Washington, D.C. - The U.S. Green Building Council's (USGBC) Life Cycle Assessment working group has developed initial recommendations for incorporating Life Cycle Assessment (LCA) of building materials as part of the continuous improvement of the LEED® Green Building Rating System. The recommendations include short- and long- term implementation strategies as well as technical details regarding LCA methodology.
LCA is a scientific methodology that holistically evaluates the environmental impact of a product throughout its life-cycle: from the extraction or harvesting of raw materials through processing, manufacturing, installation, use, and ultimate disposal or recycling. In buildings, it can be used to compare the environmental benefits or detriments of options available to the design team.
"Until now, there hasn't been much work done incorporating LCA into U.S. building practice because of limited research," says Tom Hicks, vice president, USGBC. "We are venturing into new territory, but as the nation's leading green building organization, USGBC has a responsibility to ensure that LEED's evolution addresses LCA in a meaningful and relevant manner."
The LCA working group's recommendation for an initial approach is to undertake LCA of the assemblies that constitute a building's structure and envelope. The assemblies will be ranked according to their environmental impact, with LEED credits awarded accordingly. This will provide a relatively quick, yet significant, infusion of LCA within LEED. USGBC's long-term objective is to make LCA a credible component of integrated design, thereby ensuring that the environmental performance of the whole building takes into account the complete building life-cycle.
With the working group's reports now in hand, the LEED Steering Committee will begin considering the recommendations of the LCA Working Groups with a goal of completing an LCA plan by the end of 2007. To facilitate the plan's development and ensure technical and practical effectiveness, USGBC is contracting with internationally respected LCA expert Greg Norris, Ph.D., president of Sylvatica Inc., as project manager.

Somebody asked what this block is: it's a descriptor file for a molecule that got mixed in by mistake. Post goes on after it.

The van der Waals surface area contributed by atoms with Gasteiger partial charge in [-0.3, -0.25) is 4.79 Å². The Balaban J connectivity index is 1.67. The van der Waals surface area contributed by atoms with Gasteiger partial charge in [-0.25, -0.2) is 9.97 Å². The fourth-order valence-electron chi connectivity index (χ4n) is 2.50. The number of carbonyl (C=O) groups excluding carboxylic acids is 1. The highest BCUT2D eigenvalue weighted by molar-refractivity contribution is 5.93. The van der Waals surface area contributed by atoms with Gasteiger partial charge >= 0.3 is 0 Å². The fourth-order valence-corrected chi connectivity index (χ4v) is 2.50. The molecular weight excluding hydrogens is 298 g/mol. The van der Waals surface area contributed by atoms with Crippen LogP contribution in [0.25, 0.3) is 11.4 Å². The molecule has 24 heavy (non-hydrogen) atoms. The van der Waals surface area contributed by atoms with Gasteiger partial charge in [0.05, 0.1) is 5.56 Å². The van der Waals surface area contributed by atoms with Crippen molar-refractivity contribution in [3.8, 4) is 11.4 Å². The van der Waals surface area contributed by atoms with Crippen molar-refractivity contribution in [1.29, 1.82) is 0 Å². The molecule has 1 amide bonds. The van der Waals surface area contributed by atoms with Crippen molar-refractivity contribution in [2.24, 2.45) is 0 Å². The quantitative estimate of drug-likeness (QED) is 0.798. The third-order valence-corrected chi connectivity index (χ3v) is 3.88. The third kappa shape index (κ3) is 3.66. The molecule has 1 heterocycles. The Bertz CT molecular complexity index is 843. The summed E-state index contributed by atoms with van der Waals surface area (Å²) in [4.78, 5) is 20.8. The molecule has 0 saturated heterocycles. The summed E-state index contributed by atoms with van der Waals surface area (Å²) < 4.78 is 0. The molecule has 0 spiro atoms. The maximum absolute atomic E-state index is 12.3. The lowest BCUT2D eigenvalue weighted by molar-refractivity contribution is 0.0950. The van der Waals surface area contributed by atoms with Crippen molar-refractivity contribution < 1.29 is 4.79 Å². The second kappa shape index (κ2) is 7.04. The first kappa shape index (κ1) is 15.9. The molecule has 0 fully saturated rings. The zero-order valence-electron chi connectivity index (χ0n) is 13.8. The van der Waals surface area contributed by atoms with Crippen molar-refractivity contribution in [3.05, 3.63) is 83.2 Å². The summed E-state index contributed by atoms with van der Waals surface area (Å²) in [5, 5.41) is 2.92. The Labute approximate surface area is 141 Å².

View the reports:
November 06 report
December 06 report
USGBC has long recognized the value of incorporating LCA-based credits into the LEED rating system. Any LCA-based LEED credit must meet two essential requirements:
- Level playing field: The LCA basis of the proposed LEED credits must provide a level playing fieldone that is fair and objectivebased on a consistent methodology applied across all products and at all stages of their production transport use and disposal or recycling at end of life.
- Practical use: LCA is inherently complex and the LCA tools and methods used for LCA-based LEED credits must be very practical and intuitive for designers, specifiers and facilities managers to use at appropriate stages in the life-cycle of buildings.
The working groups are part of the "LCA into LEED" project, which was commissioned as an advisory group by the LEED Steering Committee to engage critical LCA stakeholders. More than 60 volunteers representing LCA experts, manufacturers, trade associations, academia, federal government, nonprofits and USGBC LEED committees are involved in the project.
The U.S. Green Building Council is the nation's leading coalition of corporations, builders, universities, government agencies, and nonprofit organizations working together to promote buildings that are environmentally responsible, profitable and healthy places to live and work. Since its founding in 1993, the Council has grown to include: more than 6,300 member companies and organizations; a 75-person professional staff; a broad portfolio of LEED® products and services; the industry's popular Greenbuild International Conference and Expo; and a network of more than 70 local chapters, affiliates and organizing groups.
The LEED® (Leadership in Energy and Environmental Design) Green Building Rating System is a feature-oriented rating system where credits are earned for satisfying specified green building criteria. The five major environmental categories of review include: sustainable sites, water efficiency, energy and atmosphere, materials and resources, and indoor environmental quality. Certified, Silver, Gold, and Platinum levels of LEED green building certification are awarded based on the total number of points earned within each LEED category. LEED can be applied to various building applications including new construction, commercial interiors, core & shell developments and building operation and maintenance. LEED is currently under development for neighborhood development and homes. LEED has been adopted nationwide by federal agencies, state and local governments, and interested private companies as the guideline for sustainable building. For more information, visit www.usgbc.org.